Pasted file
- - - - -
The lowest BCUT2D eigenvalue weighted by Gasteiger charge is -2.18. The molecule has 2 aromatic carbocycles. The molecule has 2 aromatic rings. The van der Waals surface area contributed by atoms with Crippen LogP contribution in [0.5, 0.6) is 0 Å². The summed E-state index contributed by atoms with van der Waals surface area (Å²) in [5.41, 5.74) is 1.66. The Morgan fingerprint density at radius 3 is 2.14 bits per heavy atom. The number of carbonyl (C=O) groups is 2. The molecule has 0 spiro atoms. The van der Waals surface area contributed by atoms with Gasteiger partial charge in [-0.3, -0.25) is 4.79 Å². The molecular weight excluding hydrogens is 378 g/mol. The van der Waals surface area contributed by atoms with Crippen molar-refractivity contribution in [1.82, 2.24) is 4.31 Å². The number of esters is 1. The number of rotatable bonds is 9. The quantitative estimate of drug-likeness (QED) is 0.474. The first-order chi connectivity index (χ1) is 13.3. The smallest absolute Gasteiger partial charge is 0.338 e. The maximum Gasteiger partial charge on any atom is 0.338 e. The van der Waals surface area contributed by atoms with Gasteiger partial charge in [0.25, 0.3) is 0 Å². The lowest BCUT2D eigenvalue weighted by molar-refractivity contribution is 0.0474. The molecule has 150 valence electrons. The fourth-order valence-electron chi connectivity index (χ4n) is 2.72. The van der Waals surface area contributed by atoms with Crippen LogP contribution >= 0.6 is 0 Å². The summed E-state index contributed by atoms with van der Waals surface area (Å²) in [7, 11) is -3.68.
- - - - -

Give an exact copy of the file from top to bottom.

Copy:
The lowest BCUT2D eigenvalue weighted by Gasteiger charge is -2.18. The molecule has 2 aromatic carbocycles. The molecule has 2 aromatic rings. The van der Waals surface area contributed by atoms with Crippen LogP contribution in [0.5, 0.6) is 0 Å². The summed E-state index contributed by atoms with van der Waals surface area (Å²) in [5.41, 5.74) is 1.66. The Morgan fingerprint density at radius 3 is 2.14 bits per heavy atom. The number of carbonyl (C=O) groups is 2. The molecule has 0 spiro atoms. The van der Waals surface area contributed by atoms with Gasteiger partial charge in [-0.3, -0.25) is 4.79 Å². The molecular weight excluding hydrogens is 378 g/mol. The van der Waals surface area contributed by atoms with Crippen molar-refractivity contribution in [1.82, 2.24) is 4.31 Å². The number of esters is 1. The number of rotatable bonds is 9. The quantitative estimate of drug-likeness (QED) is 0.474. The first-order chi connectivity index (χ1) is 13.3. The smallest absolute Gasteiger partial charge is 0.338 e. The maximum Gasteiger partial charge on any atom is 0.338 e. The van der Waals surface area contributed by atoms with Gasteiger partial charge in [0.25, 0.3) is 0 Å². The lowest BCUT2D eigenvalue weighted by molar-refractivity contribution is 0.0474. The molecule has 150 valence electrons. The fourth-order valence-electron chi connectivity index (χ4n) is 2.72. The van der Waals surface area contributed by atoms with Crippen LogP contribution >= 0.6 is 0 Å². The summed E-state index contributed by atoms with van der Waals surface area (Å²) in [7, 11) is -3.68.